Searching for a type of bolt; machining terminology

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nkg

Sr Member
RPF PREMIUM MEMBER
So this is a two-part question, and I don't know where best to post it. Doesn't really fit with any of the forum categories here.

Anyway. Basically I'm looking to find a specific type of bolt or screw for a replica prop I'm working on. Specifically the HAL 9000 "brain room" sign.

1610801376443.png


I've made pretty accurate signage printed on aluminium sheet (I have some seconds in the "junkyard"), but I'm having difficulty sourcing the bolts that they used to fasten it to the door. So I have two basic questions here.

1) What is the machining terminology for the lathed/turned finish whereby you have ultrafine concentric rings engraved into a flat surface? I believe it's generally known as "facing" on lathed parts.

The upshot of the finish is that a flat cylinder, for example, will have a bunch of radial wedge-like shapes, bright and dark, reflected off the surface, crossing through the centre of the object. This is one of these things that's harder to describe than to show. Like this:

1610799173498.png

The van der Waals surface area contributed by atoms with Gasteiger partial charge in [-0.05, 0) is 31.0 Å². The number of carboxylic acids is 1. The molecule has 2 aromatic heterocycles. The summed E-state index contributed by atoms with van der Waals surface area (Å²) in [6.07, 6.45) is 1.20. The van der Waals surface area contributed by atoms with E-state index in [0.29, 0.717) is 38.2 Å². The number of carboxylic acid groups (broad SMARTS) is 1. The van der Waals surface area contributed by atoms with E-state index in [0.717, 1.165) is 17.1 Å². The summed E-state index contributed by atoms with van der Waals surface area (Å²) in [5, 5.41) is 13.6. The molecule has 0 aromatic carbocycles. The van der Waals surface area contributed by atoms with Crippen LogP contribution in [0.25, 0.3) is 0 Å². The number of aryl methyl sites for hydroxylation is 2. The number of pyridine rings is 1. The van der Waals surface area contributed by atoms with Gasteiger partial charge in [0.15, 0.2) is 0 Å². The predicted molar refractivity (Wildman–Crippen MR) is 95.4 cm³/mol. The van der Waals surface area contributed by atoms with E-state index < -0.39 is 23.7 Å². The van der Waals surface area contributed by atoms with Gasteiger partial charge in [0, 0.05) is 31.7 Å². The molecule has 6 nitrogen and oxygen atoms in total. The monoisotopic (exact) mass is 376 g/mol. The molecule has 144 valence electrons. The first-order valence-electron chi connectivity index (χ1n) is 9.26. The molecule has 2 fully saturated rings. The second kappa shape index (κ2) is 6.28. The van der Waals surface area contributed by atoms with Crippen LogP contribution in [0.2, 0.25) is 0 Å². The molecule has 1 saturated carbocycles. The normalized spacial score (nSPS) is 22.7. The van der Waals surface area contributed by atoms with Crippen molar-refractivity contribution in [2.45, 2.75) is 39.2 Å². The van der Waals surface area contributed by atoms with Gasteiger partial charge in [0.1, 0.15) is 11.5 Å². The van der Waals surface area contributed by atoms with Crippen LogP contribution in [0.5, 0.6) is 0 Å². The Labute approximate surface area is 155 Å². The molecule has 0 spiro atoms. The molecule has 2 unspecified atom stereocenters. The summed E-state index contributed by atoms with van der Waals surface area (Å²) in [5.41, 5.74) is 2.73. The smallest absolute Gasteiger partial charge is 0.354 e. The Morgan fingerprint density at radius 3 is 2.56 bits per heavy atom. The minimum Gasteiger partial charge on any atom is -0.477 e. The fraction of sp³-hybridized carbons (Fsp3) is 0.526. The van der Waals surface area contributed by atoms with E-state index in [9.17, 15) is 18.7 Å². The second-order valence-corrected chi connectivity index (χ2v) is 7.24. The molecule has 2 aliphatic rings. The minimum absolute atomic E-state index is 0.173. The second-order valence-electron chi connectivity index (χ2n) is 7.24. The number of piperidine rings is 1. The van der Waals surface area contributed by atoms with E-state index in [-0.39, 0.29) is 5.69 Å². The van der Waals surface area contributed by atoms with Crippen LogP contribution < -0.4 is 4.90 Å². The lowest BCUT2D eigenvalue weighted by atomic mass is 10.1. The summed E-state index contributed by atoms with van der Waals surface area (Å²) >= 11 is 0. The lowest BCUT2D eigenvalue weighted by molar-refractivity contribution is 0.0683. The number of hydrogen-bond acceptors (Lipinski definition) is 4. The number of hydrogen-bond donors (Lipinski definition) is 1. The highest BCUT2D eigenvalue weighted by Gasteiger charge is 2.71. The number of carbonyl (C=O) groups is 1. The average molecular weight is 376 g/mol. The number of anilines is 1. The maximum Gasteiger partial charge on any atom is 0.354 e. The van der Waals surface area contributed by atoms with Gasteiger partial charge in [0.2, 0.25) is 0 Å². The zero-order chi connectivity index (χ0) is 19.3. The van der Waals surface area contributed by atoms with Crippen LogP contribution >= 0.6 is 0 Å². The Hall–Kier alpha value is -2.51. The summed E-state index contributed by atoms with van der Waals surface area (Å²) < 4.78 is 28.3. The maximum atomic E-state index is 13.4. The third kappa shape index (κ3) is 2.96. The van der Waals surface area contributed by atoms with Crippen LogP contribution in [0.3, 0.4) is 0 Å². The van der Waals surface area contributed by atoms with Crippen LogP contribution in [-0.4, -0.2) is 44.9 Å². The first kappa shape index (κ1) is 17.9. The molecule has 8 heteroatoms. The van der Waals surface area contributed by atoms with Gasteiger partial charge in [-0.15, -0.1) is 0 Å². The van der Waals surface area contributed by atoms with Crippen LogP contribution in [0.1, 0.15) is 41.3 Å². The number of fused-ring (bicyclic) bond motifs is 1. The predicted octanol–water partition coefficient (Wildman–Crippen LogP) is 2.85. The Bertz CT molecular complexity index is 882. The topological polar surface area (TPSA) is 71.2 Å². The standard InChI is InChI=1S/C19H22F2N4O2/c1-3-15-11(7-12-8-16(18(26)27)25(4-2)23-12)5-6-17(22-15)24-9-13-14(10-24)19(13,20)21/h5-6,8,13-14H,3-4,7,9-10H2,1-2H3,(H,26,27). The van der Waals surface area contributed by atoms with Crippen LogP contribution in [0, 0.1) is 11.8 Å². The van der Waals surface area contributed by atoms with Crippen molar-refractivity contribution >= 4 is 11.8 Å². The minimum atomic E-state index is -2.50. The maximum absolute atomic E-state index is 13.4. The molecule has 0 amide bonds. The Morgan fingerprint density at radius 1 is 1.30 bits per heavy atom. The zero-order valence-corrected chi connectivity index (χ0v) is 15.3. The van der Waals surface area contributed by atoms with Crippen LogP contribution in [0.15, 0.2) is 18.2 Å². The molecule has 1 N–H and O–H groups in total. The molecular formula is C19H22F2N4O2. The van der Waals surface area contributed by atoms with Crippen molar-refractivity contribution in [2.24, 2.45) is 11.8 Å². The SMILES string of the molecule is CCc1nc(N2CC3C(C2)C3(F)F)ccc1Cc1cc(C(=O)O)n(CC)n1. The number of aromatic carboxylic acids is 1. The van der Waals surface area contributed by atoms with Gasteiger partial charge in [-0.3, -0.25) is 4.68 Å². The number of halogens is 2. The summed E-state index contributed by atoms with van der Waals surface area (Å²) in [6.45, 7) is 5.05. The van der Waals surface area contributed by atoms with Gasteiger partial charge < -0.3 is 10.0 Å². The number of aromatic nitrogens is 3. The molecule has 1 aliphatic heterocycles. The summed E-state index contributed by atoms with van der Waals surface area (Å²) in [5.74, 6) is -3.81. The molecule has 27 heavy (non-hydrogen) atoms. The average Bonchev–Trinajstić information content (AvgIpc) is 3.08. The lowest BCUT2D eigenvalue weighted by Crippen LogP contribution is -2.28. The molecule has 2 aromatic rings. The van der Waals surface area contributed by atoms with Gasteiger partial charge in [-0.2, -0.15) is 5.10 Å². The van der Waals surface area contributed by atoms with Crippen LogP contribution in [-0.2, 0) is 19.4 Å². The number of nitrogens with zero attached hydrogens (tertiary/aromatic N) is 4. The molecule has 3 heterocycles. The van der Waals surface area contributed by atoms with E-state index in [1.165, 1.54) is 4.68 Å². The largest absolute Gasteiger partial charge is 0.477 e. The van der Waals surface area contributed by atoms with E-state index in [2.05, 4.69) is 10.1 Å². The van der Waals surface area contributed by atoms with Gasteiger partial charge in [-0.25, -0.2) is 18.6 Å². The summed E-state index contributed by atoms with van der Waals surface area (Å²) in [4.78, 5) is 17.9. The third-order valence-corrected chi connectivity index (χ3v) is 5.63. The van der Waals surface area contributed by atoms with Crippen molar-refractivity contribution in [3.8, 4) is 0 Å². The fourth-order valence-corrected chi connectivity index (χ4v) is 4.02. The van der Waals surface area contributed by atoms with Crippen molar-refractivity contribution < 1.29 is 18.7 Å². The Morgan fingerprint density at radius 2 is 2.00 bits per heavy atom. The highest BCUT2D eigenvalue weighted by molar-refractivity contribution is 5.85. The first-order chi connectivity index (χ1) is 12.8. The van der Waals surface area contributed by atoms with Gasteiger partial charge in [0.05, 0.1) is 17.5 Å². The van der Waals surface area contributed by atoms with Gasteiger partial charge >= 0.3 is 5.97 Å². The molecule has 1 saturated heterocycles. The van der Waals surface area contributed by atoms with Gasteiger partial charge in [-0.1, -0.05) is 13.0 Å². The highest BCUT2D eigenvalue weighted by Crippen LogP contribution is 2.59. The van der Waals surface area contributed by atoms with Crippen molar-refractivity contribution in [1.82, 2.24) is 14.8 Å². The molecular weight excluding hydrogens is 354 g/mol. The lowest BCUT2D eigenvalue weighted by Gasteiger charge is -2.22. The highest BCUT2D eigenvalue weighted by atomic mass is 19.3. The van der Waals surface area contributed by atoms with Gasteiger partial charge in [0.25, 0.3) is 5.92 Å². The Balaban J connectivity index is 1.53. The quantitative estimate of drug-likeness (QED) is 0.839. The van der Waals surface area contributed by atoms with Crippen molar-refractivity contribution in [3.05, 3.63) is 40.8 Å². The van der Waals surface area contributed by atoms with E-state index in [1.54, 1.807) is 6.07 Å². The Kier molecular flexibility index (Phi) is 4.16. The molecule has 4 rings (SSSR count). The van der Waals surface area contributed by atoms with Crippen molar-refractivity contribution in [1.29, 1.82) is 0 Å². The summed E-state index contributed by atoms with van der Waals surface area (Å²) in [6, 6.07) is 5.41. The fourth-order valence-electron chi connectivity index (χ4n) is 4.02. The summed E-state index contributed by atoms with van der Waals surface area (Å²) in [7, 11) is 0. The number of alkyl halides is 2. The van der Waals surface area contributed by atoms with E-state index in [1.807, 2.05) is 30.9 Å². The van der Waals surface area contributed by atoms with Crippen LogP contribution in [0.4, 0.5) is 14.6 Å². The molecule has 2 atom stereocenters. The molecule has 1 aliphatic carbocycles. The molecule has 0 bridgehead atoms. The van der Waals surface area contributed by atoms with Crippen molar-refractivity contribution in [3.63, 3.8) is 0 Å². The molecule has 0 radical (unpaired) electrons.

So. I'm looking for bolts with this finish on their flat cylindrical outer surface. Is there a name for this? It's not the same as a brushed finish. Apple used a lot of steel screws with this type of finish on their G4 and G5 computers.

2) How can I find a bolt with a head that looks like this? I don't care about the specific type of bolt - I'll cut off the head to fit the sign anyway. It's just the outer surface that matters.

Specifically I'm trying to find a stainless steel bolt, faced, like this, with a perfectly flat outer surface. A tiny bit of chamfering on the outer edge is fine. Cap head ideally - no knurling and parallel sides, preferably not countersunk. Not stamped with the steel alloy type or part number. 12mm in diameter, with a roughly 4mm hole for an Allen key.

Screenshot 2021-01-16 at 12.58.28.png


There are the cylindrical standoff picture hanger/glass panel things, and those would be fine, but I'm having difficulty finding one of the correct size with a hexagonal recess in the centre. Most are featureless on the outside, since you don't want to encourage people to unscrew the glass panels you have on the side of the staircase or whatever. There are the bizarrely-named "sex bolts" or "barrel bolts/binder bolts", but I can't find the right size.

Right now I'm sort of resigned to buying steel countersunk bolts and faking up the finish. Stick them in a drill chuck, turn the bolts slowly, and use sandpaper to crudely simulate the look.

Screenshot 2021-01-16 at 13.17.20.png

(NOT what I'm looking for ideally - this is countersunk!)

Anyway. Any other ideas? :) Thanks!

- nkg
 
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parfaitelumiere

Sr Member
RPF PREMIUM MEMBER
one name is "flat mount"
other is "flat head"
The the type of screw is "hex"
Type "flat hex" on ebay and you will find it.

Then to know the exact model you have to take a look at iso-din rules.